The first recorded occurrence of Christmas gift giving between family and friends comes from 16th century Germany. Children received “Christ-bundles” consisting of coins, sugarplums, nuts, apples, dolls, clothing, school books, religious books, or writing materials. Parents told their children that the Christkind, or Christ child, brought their gifts. Through the 17th and 18th centuries the tradition spread throughout Europe and England. Popular gifts included food items, warm clothing, accessories, jewelry, pens, watches, and books for children.

Eventually, by early 19th century, New Year’s gift giving was absorbed by Christmas gift giving. Partly this was due to the number of days within the Christmas season where gifts were exchanged. Some European countries honored St. Nicholas, patron saint of children, on his day by giving gifts to children, a practice that some say was started by nuns in central France who left packages of nuts, oranges, and other “good things to eat” on the doorsteps of poor families with children on St. Nicholas’s eve. Others exchanged gifts on St. Martin’s (Martinmas) eve in honor of the saint’s practice of riding through the countryside giving treats to children. And still others exchanged gifts on St. Stephen’s Day. On this day during the Middle Ages parish priests opened up church alms boxes and distributed the coins found inside to the needy. This practice grew to include boxed gifts of food, money, and clothing given by the affluent in society to those in the working class who served them in some fashion during the year. St. Stephen’s Day soon lost its identity to these gift boxes and became Boxing Day.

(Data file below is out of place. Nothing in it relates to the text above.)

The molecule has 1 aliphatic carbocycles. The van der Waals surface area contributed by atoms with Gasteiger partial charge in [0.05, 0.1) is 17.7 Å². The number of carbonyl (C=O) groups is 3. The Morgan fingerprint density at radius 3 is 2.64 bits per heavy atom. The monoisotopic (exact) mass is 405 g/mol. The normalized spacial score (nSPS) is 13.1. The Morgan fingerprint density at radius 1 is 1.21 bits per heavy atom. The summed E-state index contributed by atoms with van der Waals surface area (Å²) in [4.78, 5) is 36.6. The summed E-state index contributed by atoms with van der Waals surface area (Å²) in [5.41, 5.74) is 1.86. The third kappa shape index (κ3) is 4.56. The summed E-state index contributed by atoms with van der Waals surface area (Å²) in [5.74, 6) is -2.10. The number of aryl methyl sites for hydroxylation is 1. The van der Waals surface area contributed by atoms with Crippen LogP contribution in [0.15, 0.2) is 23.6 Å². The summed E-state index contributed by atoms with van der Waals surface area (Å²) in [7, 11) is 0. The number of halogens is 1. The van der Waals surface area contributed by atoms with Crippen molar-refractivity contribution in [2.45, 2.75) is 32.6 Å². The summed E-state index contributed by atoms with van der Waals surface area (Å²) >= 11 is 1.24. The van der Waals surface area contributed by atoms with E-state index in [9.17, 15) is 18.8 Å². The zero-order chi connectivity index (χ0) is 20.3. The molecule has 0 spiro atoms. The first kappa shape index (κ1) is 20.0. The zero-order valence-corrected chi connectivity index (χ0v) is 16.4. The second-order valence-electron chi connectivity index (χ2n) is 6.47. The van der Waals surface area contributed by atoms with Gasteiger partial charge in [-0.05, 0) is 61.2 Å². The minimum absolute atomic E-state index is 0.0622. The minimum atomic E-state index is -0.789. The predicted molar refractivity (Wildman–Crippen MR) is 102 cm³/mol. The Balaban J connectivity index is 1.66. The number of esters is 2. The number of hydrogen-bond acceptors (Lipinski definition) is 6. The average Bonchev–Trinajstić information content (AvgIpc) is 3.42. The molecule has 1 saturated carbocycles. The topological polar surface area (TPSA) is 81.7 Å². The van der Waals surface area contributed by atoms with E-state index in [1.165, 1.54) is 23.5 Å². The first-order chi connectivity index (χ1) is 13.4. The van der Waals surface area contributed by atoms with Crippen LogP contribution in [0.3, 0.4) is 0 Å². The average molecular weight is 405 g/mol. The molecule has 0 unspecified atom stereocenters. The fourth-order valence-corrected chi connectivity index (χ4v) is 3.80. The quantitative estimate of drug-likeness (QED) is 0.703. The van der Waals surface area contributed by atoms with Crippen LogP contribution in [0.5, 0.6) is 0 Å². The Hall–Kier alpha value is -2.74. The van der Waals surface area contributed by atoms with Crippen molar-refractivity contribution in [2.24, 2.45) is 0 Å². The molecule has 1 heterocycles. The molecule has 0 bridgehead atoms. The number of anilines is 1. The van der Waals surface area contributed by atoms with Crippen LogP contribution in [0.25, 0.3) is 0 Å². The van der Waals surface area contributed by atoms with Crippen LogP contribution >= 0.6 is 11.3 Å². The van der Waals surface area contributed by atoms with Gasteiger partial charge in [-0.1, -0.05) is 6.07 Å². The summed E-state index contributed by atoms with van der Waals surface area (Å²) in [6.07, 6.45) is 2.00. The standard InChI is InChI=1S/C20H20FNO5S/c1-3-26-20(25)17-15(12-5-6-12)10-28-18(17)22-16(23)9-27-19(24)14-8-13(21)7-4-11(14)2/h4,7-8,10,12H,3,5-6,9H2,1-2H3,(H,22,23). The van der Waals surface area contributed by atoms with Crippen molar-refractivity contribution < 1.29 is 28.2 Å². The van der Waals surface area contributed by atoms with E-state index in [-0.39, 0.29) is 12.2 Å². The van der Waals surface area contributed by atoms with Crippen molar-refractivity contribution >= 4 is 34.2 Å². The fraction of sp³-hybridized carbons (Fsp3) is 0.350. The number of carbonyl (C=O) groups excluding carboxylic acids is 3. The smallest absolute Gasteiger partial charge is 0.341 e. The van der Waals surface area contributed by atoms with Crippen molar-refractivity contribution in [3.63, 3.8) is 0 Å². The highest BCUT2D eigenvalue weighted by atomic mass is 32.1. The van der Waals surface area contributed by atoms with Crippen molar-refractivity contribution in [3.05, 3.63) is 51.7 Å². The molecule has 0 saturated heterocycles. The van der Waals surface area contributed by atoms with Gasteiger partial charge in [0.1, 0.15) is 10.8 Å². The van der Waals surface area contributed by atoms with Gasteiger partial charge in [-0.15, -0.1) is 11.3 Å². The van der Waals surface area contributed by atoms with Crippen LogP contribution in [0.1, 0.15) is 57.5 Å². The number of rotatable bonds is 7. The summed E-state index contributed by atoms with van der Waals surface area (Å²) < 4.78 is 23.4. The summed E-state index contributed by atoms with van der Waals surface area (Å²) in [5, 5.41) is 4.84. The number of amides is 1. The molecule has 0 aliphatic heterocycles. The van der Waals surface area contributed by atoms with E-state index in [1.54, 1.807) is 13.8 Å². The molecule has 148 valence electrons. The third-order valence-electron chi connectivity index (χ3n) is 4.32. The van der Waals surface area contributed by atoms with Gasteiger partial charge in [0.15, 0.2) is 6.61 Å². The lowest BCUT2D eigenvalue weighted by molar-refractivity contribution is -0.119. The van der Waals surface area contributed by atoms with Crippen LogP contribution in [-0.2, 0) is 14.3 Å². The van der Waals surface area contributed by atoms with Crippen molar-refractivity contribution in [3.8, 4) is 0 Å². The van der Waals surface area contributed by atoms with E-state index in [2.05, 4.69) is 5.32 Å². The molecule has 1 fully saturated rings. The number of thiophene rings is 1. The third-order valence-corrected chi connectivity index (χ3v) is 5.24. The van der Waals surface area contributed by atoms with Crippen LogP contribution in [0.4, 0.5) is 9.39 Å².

The custom of exchanging gifts between friends and family members became widespread during the 19th century. This was aided by the spread of the German Christmas tree as the repository for Christmas gifts and the popularity of Santa Claus, or St. Nicholas, as the giver of Christmas gifts.

Today people all over the world spend billions of dollars every year for Christmas gifts. For some Christmas gift giving is a bother trying to out-give one another, remembering everyone from whom a gift may be received, or facing the high cost of the Christmas season. For others Christmas gift giving is a joy a chance to express appreciation and love to others, a chance to give of oneself to those who cannot give back, and a time to honor the One whose birthday is being celebrated. Which group do you belong? I hope it is the latter.